I have always been one to explore new things, even when I know nothing about what I'm getting myself into.
Interning at the Howdy Farm was not really on my radar when I started college two-and-a-half years ago. After all, coming from Nebraska, the agriculture I knew at the time was sprawling acres of corn and soybeans, highly mechanized operations, and relatively lower-value commodities. The Howdy Farm is anything but what I am used to.
However, small-scale fruit and vegetable farming has always been an interest of mine. I used to have my own garden in the summer throughout high school as a project for FFA. After declaring a minor in horticulture last semester, I decided to see what my options were for classes. When I had heard about The Howdy Farm internship, I jumped at the chance to get back into gardening (because who wouldn't want to get course credit for playing in the dirt).
It turns out, there's a lot more to The Howdy Farm than playing in the dirt, even though that activity is highly encouraged.
My first shift as an intern was a learning experience. Corey, the internship director, went over the planting schedule with us. We did a lot of work inside due to rainy weather. I was in charge of transplanting the lettuce seedlings and taking fig tree cuttings. The action was repetitive, but the other interns and I decided it was very therapeutic and relaxing.
We took our finished flats to the greenhouse, and prayed for the best! I love the start of a new season because the unknowns of the months ahead make life exciting.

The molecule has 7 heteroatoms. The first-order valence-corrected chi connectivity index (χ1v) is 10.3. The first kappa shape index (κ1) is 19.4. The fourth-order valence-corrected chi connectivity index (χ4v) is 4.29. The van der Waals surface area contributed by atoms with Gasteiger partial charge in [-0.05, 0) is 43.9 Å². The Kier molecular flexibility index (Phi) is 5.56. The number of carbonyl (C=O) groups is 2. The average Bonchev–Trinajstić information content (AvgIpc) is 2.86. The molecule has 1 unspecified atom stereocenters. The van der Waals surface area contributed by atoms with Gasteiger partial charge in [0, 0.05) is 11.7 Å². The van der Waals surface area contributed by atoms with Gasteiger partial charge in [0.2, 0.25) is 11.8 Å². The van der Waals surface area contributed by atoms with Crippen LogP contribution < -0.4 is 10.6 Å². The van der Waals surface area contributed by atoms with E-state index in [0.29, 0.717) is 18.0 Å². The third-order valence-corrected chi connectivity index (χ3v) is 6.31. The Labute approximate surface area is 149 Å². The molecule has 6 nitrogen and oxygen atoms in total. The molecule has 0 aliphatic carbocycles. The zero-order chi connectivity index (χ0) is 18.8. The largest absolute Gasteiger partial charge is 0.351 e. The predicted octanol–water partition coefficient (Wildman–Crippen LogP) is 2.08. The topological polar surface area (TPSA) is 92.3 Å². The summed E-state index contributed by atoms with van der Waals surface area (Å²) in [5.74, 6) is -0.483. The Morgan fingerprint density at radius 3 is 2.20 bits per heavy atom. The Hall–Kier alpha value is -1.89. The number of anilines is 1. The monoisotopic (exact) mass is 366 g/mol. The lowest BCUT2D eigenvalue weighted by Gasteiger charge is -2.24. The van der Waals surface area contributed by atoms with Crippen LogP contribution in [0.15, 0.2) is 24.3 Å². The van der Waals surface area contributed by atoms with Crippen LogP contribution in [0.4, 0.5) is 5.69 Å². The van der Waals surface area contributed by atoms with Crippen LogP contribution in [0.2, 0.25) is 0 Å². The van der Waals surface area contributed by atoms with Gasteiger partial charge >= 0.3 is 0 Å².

Day two of work was very different from day one. My trimming shears became another appendage as I cut back the dead plants that suffered from the frost. It was sort of a "spring cleaning" day. I gathered the dead residues so the materials could be used for mulch around the farm.
As the communications intern, I produced my first blog for the website, welcoming back the students and informing them of the farm's current events. I was able to snap some photos to capture "what's growing on" on the farm.
What I learned during my first week of the internship experience is that the agriculture I have always known may look very different from what I am doing at The Howdy Farm, but the motivation behind it is the same. In both small and large scale farming, the underlying motivation is to feed people. My dad hops in a tractor to plow the land in order to produce a crop that will eventually feed people. I'm here at The Howdy Farm using my own to hands to transplant little seedlings that will produce luscious heads of lettuce. Mechanization or manual labor, it all produces a crop that someone will greatly appreciate.
I am excited to see where this journey takes me. I am the first to admit that I know little about fruit and vegetable farming. We will see what I am able to say after the next few months.